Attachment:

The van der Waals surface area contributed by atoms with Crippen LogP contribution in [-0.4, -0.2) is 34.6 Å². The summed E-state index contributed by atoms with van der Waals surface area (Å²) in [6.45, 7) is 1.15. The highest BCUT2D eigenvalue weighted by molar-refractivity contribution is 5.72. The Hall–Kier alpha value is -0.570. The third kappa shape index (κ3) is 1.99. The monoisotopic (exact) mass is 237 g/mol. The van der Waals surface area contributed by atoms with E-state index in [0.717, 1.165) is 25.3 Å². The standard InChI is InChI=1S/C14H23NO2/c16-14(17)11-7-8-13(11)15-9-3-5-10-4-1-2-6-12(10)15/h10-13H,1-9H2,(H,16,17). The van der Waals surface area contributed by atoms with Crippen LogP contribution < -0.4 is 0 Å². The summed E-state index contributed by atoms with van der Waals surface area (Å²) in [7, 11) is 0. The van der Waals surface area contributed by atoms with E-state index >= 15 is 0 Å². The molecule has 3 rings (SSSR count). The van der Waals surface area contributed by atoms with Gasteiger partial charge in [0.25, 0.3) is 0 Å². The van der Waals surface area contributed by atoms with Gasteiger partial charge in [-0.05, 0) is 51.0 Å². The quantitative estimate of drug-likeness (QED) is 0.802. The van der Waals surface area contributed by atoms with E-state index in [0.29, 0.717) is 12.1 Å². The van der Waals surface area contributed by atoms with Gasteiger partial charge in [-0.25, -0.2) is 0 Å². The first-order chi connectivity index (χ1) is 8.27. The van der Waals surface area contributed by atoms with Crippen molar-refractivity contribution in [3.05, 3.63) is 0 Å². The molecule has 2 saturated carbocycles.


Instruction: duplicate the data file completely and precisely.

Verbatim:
The van der Waals surface area contributed by atoms with Crippen LogP contribution in [-0.4, -0.2) is 34.6 Å². The summed E-state index contributed by atoms with van der Waals surface area (Å²) in [6.45, 7) is 1.15. The highest BCUT2D eigenvalue weighted by molar-refractivity contribution is 5.72. The Hall–Kier alpha value is -0.570. The third kappa shape index (κ3) is 1.99. The monoisotopic (exact) mass is 237 g/mol. The van der Waals surface area contributed by atoms with E-state index in [0.717, 1.165) is 25.3 Å². The standard InChI is InChI=1S/C14H23NO2/c16-14(17)11-7-8-13(11)15-9-3-5-10-4-1-2-6-12(10)15/h10-13H,1-9H2,(H,16,17). The van der Waals surface area contributed by atoms with Crippen LogP contribution < -0.4 is 0 Å². The summed E-state index contributed by atoms with van der Waals surface area (Å²) in [7, 11) is 0. The van der Waals surface area contributed by atoms with E-state index >= 15 is 0 Å². The molecule has 3 rings (SSSR count). The van der Waals surface area contributed by atoms with Gasteiger partial charge in [0.25, 0.3) is 0 Å². The van der Waals surface area contributed by atoms with Gasteiger partial charge in [-0.05, 0) is 51.0 Å². The quantitative estimate of drug-likeness (QED) is 0.802. The van der Waals surface area contributed by atoms with E-state index in [0.29, 0.717) is 12.1 Å². The van der Waals surface area contributed by atoms with Gasteiger partial charge in [-0.25, -0.2) is 0 Å². The first-order chi connectivity index (χ1) is 8.27. The van der Waals surface area contributed by atoms with Crippen molar-refractivity contribution in [3.05, 3.63) is 0 Å². The molecule has 2 saturated carbocycles.